Popular explanations for the rampant Afrophobic violence at the hands of South Africans is that they see African migrants, who tend to set up shop as small business owners in the country's most impoverished urban communities, as competition for scarce resources. This is the sentiment expressed by angry mobs, along with accusations that African foreigners bring drugs and crime into their communities. South Africa is a highly racialized country still fighting for equitable freedom 25 years after it was promised exactly that. While it's true that socioeconomic disillusionment is a catalyst for the violent attacks, the reason why African foreigners are the only targets of xenophobia—and not the wealth-monopolizing European immigrants who are the real threat to economic freedom—is the horizontal culture of identity-based violence deeply woven into the country's social fabric.

African immigrants are the victims of Black South Africans' perpetual inferiority complex. South Africa has a long and twisted history of using violence as a tool for maintaining socioeconomic inequalities. The colonial and Apartheid experience normalized state-sanctioned violence during a decades-long liberation struggle, creating an enduring social psychology of civil warfare. While Black South Africans were fighting against their White oppressors, they were internalizing the self-hatred that the Apartheid project was designed to create. Today, South African society is still a structural hierarchy where people can only understand and express their identities through the oppression of a lesser "other". Afrophobic violence is just the latest in a pattern of identity-based dominance that South Africans have learned to value, and brutal force is still socially sanctioned as the only recognizable method of producing superiority in post-Apartheid life.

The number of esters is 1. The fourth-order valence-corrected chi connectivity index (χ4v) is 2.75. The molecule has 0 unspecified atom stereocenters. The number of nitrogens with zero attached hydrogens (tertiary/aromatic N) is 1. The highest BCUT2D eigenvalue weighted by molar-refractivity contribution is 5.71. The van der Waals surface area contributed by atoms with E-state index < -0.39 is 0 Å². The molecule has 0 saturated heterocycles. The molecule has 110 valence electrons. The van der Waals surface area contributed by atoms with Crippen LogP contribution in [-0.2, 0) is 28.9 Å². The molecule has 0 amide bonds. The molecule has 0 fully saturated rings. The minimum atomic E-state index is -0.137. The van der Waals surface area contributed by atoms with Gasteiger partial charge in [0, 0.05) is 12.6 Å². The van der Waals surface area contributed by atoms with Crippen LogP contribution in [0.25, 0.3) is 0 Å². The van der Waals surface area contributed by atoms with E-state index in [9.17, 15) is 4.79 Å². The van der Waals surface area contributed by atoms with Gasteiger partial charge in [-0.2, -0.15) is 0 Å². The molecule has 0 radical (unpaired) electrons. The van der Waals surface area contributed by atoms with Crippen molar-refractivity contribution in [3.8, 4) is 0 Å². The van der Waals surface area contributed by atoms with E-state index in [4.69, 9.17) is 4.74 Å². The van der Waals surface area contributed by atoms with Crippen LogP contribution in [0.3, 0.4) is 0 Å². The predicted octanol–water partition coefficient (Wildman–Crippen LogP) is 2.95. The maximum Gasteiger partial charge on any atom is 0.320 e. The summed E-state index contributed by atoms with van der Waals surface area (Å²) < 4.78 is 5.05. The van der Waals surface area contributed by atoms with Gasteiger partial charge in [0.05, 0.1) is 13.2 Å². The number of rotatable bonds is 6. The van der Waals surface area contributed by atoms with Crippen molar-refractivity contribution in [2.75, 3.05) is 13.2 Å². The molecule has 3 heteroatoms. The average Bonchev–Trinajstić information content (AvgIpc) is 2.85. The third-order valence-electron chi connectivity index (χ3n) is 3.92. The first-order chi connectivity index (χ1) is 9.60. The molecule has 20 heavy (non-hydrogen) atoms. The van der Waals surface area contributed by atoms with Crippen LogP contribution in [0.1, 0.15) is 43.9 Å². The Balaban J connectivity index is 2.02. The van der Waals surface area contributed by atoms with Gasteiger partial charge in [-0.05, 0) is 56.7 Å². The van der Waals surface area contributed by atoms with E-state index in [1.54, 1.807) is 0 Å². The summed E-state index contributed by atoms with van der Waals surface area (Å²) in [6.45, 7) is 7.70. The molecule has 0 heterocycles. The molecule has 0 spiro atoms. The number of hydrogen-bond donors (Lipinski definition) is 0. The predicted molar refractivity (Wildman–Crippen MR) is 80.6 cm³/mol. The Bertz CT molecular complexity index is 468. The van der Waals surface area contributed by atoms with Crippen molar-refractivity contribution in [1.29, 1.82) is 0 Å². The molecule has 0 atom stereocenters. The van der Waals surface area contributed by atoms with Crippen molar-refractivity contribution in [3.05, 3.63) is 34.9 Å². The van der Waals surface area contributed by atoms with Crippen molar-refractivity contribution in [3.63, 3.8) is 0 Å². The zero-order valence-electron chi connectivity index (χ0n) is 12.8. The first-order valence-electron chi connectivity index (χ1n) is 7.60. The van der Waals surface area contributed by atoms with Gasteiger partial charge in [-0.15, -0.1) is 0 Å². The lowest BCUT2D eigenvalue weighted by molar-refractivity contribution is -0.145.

"Victims have become perpetrators, and Black South Africans are trapped in a psychological hell with poverty igniting the flames."